A PASSION FOR PLANTS: November 2008
Nursery Tales: Misadventures With Plants
by Nancy Schramm
I had so much fun reminiscing about my nursery childhood in last
December's O & A column that I couldn't resist doing it again.
Let's call this installment "Misadventures With Plants."
These days, just about everyone knows what Oleander looks
like, and that it is poisonous. It's probably the most commonly
planted freeway plant there is. But when I was little there wasn't
quite so much Oleander around (fewer freeways, too!) and I certainly
didn't know much about it. One time some of our Hawaiian cousins
were visiting, and Kate was helping me weed the cans of Oleander
in the nursery. At that point in my life (maybe 9 or 10 years
old) I would often sample the flowers in the nursery just to
see if they were tasty. Well, the Oleander were blooming, so
in goes a flower. It only took a couple of chews to realize I'd
made a mistake and quickly spit out the vile tasting flower.
That's when Kate, unaware of what had just happened, told
me that Oleander grew in Hawaii, and how poisonous it was
how she had heard about a family who had cooked a pig in the
ground with Oleander wood for the fire, and how the whole family
had been killed when they ate the pork. I knew then that I was
going to die that very night. Despite getting a stomachache,
I didn't dare tell anyone, for I was sure my parents would
"kill" me for being so stupid. It was years before
I shared that misadventure.
My sister Diane also kept a plant secret for years.
She was fascinated with a plant called Gunnera.
This is a very dramatic plant, with huge (sometimes 3' or
more) leaves that are rigid, prickly, and shaped something like
maple leaves. Diane discovered that when she walked past the
Gunnera plant, she could poke a hole in the leaf with her finger,
with a very satisfactory sounding "pop."
One night at the dinner table she suddenly heard Dad saying
to Mom "and I can't figure out what bug is making all those
holes in the Gunnera leaves."
It was many years later when Diane confessed to her actions.
She was really praying for invisibility at that moment.
Diane wasn't the only one who inadvertently tortured the plants.
Many pretty leaves and berries ended up as decorations on our
mud pies, and I was constantly picking flowers for elaborate
Barbie doll weddings. And one rather unique plant in the nursery,
Dioon (similar in appearance to Sago Palm) had
long rigid leaves with pointed leaflets that I could break off
for perfect Barbie doll swords. I never noticed that the missing
leaflets marred the symmetry of the leaf.
On occasion, the plants did fight back. My sister Trisha discovered
after a day of potting up Primulas (primrose) that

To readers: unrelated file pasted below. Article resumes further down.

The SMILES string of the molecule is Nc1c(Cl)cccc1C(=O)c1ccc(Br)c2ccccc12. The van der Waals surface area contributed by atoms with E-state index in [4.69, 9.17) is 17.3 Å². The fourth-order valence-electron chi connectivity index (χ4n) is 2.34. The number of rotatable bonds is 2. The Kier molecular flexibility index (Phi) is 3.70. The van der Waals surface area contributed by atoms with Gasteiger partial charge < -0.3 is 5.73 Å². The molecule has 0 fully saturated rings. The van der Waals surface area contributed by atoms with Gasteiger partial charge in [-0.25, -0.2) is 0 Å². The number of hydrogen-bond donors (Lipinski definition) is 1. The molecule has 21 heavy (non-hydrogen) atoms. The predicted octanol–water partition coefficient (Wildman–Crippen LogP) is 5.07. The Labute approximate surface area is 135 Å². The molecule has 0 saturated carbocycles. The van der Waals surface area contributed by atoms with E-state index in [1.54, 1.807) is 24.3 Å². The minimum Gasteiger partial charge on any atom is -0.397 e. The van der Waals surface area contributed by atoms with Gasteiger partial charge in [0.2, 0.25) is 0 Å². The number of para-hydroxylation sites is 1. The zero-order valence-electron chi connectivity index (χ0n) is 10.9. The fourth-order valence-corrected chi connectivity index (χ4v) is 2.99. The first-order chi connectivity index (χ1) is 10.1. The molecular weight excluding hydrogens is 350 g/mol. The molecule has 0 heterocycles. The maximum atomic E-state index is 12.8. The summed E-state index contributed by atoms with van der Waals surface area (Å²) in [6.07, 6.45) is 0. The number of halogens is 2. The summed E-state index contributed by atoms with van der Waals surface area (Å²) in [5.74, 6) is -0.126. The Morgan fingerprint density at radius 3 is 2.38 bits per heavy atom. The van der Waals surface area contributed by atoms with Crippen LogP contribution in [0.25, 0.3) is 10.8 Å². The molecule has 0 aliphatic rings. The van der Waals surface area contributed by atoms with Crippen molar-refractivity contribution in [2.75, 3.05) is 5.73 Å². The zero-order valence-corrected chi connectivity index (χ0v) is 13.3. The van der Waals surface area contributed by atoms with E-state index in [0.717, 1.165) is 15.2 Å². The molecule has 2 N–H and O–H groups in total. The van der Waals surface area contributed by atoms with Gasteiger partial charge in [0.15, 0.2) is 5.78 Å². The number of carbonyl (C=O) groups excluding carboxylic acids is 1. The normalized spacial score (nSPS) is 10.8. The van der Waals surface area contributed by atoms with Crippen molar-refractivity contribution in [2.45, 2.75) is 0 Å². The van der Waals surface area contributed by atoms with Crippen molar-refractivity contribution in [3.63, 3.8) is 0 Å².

she was allergic to those very same plants, and got a rash similar
to that which poison oak causes. Once I was grooming some rice
paper plants (Tetrapanax), removing the dead leaves,
and inhaled some of the fine hairs I had disturbed they
were like dust in the air. That irritant left me coughing for
over an hour. And I always wondered if the reason we didn't grow
many roses or cactus was because of their ability to draw blood
from the inattentive. But in general we all got along.
Both of my sisters and I grew up working in the nursery. At the
time I think we must have complained endlessly, but now we recall
those days with fondness and much amusement. Trisha told me that
her starting salary was 50 cents per hour. When she got her first
raise (ten cents more for a total of 60 cents each hour) she
still remembers how excited she was when she figured out that
she was getting one penny for every single minute that she worked.
And she felt like she earned all of those pennies when she was
confronted by (as she put it) "billions of burlap bags of
green french fries (a.k.a. ice plant) to make cuttings from."
My playmates often envied the "huge"nursery I had as
a "playground," not realizing that the plants had to
be cared for before we, as a family, could leave on vacation,
or even for the day. Don Dillon, Jr. of Four Winds
Growers in Fremont explained how the nursery even impacted
his family's sleep when he told me about "The Frost Alarm."
Freezing weather is a serious risk of growing Citrus in Northern
California. In the 1950s, Don's dad rigged a large bell ("The
Frost Alarm") through the phone line to a thermometer at
the nursery. When temperatures approached freezing, the alarm
would ring, forcing the family to race to the nursery and light
orchard heaters to protect the plants from the cold.
That's all for now-see you next year!
and About Magazine
owner of Carman's Nursery, Nancy Schramm and her husband recently
moved the nursery from Los Gatos to Gilroy where they have lived
for 24 years. The nursery is known for growing rare and unusual
plants including bonsai starters, dwarf conifers, rock garden
plants and (of course) less common fruiting plants. Nancy has
been a member of the Western Horticultural Society since 2003.
She follows in the footsteps of her father Ed Carman, the founder
of Carman's Nursery. Ed was one of the charter members of the
Western Horticultural Society and also served on the first Board.
Contact Nancy at firstname.lastname@example.org